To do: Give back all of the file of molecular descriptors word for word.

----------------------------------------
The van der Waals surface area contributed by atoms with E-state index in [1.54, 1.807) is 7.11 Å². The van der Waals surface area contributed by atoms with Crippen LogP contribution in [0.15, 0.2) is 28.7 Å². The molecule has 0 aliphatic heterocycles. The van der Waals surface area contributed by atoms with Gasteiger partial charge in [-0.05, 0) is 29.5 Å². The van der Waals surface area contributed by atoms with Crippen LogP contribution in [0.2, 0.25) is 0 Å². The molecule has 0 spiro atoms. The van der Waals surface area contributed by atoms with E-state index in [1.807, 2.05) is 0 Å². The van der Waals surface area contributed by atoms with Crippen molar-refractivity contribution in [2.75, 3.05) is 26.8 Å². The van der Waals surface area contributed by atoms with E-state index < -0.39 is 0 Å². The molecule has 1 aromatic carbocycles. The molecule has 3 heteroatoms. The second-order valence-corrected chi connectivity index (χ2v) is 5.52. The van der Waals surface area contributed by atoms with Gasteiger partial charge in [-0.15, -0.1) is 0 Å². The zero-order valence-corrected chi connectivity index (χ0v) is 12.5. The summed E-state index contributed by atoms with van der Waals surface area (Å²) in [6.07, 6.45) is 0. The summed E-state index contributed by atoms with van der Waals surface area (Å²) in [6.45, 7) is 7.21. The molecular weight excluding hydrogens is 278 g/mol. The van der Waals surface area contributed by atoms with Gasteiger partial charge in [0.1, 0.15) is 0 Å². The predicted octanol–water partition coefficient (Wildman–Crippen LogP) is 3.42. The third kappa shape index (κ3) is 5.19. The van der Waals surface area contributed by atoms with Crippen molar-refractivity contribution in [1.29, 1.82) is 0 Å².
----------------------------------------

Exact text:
The van der Waals surface area contributed by atoms with E-state index in [1.54, 1.807) is 7.11 Å². The van der Waals surface area contributed by atoms with Crippen LogP contribution in [0.15, 0.2) is 28.7 Å². The molecule has 0 aliphatic heterocycles. The van der Waals surface area contributed by atoms with Gasteiger partial charge in [-0.05, 0) is 29.5 Å². The van der Waals surface area contributed by atoms with Crippen LogP contribution in [0.2, 0.25) is 0 Å². The molecule has 0 spiro atoms. The van der Waals surface area contributed by atoms with E-state index in [1.807, 2.05) is 0 Å². The van der Waals surface area contributed by atoms with Crippen molar-refractivity contribution in [2.75, 3.05) is 26.8 Å². The van der Waals surface area contributed by atoms with E-state index < -0.39 is 0 Å². The molecule has 1 aromatic carbocycles. The molecule has 3 heteroatoms. The second-order valence-corrected chi connectivity index (χ2v) is 5.52. The van der Waals surface area contributed by atoms with Gasteiger partial charge in [-0.15, -0.1) is 0 Å². The zero-order valence-corrected chi connectivity index (χ0v) is 12.5. The summed E-state index contributed by atoms with van der Waals surface area (Å²) in [6.07, 6.45) is 0. The summed E-state index contributed by atoms with van der Waals surface area (Å²) in [6.45, 7) is 7.21. The molecular weight excluding hydrogens is 278 g/mol. The van der Waals surface area contributed by atoms with Gasteiger partial charge in [0.1, 0.15) is 0 Å². The predicted octanol–water partition coefficient (Wildman–Crippen LogP) is 3.42. The third kappa shape index (κ3) is 5.19. The van der Waals surface area contributed by atoms with Crippen molar-refractivity contribution in [1.29, 1.82) is 0 Å².